Celtic Connections: young blood and lesser-spotted folk talent
Hammersmith bound: T with the Maggies, four astonishing female Irish talents

Celtic Connections: the curtain comes down with Bonny Light Horseman and dreams of Elvis


Salut! Live is immensely grateful to Andrew Curry for his series of outstanding reports from the Celtic Connections festival in Glasgow. See all instalments by clicking that link. It has clearly been a tremendous event and Andrew has found some really exceptional examples of our music to enthuse him.

This is the last of his pieces. Thanks, Andrew and in honour of your valued efforts, I shall resist the usual temptation to disallow any reference to such ugly concoctions as 'nu-folk'  ...


C7C4DF8C-475B-430B-B011-F94D8975E474(1)Bonny Light Horseman. From left to right, Eric Johnson, Anais Mitchell, and Josh
Kaufman. Photo: Bonny Light Horseman.

Bonny Light Horseman

I knew nothing of Bonny Light Horseman when I booked the tickets for their gig in St Luke’s on the last night of Celtic Connections.

Nothing, that is, except for the music on their two records, which my son had shared with me last year. I didn’t know that the three musicians who make up the band, Anais Mitchell, Eric Johnson, and Josh Kaufman, had started playing together when they were asked to play at a festival in Wisconsin in 2018. Or that they all had long pedigrees in American folk and folk-rock music. (Rolling Stone called them a "folk supergroup".)

Or even that the drummer and bass player who were on stage with them had been added for their second record.

I didn’t even realise their age—all three are in their 40s. From their sound, I’d expected them to be younger.

The first record is beguiling, a reworking of many of the classics of British folk music through a rich patina of Americana, as if The Band and Sandy Denny had got together and spawned a wild, self-taught, child. The name of the band is a clue to that—the song Bonny Light Horseman is a folk standard, which, slightly recursively, is also the first song on that first record, also called Bonny Light Horseman.


On stage you can see why the band works. Mitchell and Johnson do most of the singing, and their voices meld well. Hers is high, quite gentle, and entirely distinctive, his a stronger tenor. On many of the songs they play to this strength, with his voice coming in behind hers, on a chorus or for a new verse.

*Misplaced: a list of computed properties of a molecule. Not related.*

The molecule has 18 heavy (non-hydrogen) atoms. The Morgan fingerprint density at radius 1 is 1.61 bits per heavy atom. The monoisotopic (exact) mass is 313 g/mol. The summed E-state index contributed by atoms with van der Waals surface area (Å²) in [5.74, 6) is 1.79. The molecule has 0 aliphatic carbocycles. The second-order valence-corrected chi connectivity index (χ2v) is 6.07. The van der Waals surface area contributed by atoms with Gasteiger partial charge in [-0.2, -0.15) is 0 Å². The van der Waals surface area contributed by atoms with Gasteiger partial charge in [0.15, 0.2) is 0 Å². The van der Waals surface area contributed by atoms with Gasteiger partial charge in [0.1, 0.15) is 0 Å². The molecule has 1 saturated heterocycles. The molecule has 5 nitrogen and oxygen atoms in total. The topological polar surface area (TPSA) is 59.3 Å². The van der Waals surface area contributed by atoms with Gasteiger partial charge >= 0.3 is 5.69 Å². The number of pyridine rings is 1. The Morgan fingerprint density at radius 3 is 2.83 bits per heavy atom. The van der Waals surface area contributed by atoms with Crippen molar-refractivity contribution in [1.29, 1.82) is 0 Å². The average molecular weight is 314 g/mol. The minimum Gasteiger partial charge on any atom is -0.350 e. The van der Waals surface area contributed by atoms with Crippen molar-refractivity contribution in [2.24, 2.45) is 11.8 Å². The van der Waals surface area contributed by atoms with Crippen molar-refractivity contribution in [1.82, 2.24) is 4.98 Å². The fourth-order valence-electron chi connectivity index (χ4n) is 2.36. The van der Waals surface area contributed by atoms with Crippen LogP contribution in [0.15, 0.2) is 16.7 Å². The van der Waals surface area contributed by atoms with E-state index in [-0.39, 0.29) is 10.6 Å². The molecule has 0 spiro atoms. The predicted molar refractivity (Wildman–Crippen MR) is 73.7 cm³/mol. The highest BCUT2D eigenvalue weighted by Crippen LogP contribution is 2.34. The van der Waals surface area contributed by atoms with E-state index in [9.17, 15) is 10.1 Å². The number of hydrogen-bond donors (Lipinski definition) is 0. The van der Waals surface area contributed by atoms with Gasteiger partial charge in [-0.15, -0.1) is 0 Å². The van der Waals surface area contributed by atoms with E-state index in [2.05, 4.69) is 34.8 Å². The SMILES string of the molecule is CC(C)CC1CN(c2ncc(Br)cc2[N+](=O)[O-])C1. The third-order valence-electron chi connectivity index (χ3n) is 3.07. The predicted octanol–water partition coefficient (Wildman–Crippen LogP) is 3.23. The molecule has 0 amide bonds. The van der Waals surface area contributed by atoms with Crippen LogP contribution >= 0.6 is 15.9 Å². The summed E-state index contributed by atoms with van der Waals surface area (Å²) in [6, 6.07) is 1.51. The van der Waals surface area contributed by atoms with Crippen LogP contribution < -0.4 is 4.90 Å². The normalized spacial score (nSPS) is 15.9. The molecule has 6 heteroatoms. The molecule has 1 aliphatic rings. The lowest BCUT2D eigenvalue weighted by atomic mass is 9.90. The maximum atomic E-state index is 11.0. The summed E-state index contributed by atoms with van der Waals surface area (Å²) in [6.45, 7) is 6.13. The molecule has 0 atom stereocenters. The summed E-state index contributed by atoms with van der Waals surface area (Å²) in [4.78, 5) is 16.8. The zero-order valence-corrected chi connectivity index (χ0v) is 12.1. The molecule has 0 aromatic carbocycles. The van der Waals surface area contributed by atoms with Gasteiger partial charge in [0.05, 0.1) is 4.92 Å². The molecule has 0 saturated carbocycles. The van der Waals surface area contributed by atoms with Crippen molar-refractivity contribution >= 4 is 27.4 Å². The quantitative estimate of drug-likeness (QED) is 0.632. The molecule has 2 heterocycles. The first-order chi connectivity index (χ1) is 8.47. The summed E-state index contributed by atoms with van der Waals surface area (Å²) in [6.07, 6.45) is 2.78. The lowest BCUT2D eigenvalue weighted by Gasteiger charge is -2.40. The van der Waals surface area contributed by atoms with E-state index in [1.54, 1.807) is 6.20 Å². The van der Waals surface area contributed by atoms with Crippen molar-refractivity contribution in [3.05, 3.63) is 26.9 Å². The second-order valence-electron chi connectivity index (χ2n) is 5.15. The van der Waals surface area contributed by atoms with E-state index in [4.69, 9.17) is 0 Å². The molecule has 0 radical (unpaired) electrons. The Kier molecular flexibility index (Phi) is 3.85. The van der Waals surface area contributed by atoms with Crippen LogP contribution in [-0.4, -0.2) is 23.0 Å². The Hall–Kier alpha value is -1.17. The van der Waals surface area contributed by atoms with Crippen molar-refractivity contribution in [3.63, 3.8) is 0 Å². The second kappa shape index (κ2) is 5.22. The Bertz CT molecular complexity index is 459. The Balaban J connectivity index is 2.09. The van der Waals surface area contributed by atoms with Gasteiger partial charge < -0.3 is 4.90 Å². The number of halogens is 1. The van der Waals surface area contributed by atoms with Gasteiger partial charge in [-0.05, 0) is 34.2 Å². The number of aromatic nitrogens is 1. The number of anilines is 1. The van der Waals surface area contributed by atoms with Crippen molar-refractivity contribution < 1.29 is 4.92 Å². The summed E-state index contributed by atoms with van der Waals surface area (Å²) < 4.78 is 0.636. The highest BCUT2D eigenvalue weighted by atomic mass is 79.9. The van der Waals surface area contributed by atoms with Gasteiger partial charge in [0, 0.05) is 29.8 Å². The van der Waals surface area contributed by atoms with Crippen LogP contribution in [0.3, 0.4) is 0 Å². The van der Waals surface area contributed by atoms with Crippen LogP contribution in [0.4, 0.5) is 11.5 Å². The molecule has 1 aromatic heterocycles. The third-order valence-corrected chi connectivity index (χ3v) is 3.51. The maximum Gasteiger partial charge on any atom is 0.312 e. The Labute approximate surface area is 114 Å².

Kaufman doesn’t sing much, but he is a heavyweight guitar player. There were times when I thought I heard shades of Grateful Dead in some of his fills, and I discovered afterwards that he had played with the Dead’s Bob Weir. 

As they play, they watch each carefully, picking out different musical lines, Mitchell on guitar, Johnson swapping between guitar and banjo, Kaufman bringing a whole armoury of guitars to the party. They can move from the quietest, most careful, sound to rocking out in a heartbeat. But the overwhelming impression is of songs that are stripped back to leave a gap for the listener.

Johnson seems to connect the other two musically—on stage he is in the middle, between them—and Mitchell brings the energy to the stage.

Filling a gap while Kaufman re-tuned his guitar, she mentioned bumping into the outstanding Scottish accordionist Phil Cunningham in the hotel, and rushing back to her room to play his Silly Wizard songs, which she had been brought up on. The other two looked at her completely blankly.

“Oh, well”, she said, “I know we all bring different things to this band”.

On the night, they played most of the songs on both of their records, starting with Exile and moving through the catchy California to an extended encore that included Bonny Light Horseman and a loud and long version of 10,000 Miles.

Martin Green of Lau came on with his accordion for the encore, even if he got a bit lost in the mix. The songs from the second record, Rolling Golden Holy, are self-written and more American, but they still sit squarely in the folk tradition.

The Celtic Connections gig was the first on a British tour that had already sold out. I’m not at all surprised.


On the night, the support act was Cat Clyde, playing solo, although she was just about to start a British tour with a band, promoting her third record.

She’s a young Canadian singer, probably most easily described as nu-folk, with more than a splash of the blues and also a bit of country. She has a big voice with a big range, which she uses to good effect in her songs.

Listening to her on the night, I realised that I’d love to hear her cover some of the songs on Elvis’s Sun Sessions. I realise this is eccentric. But she’d certainly bring something to them.


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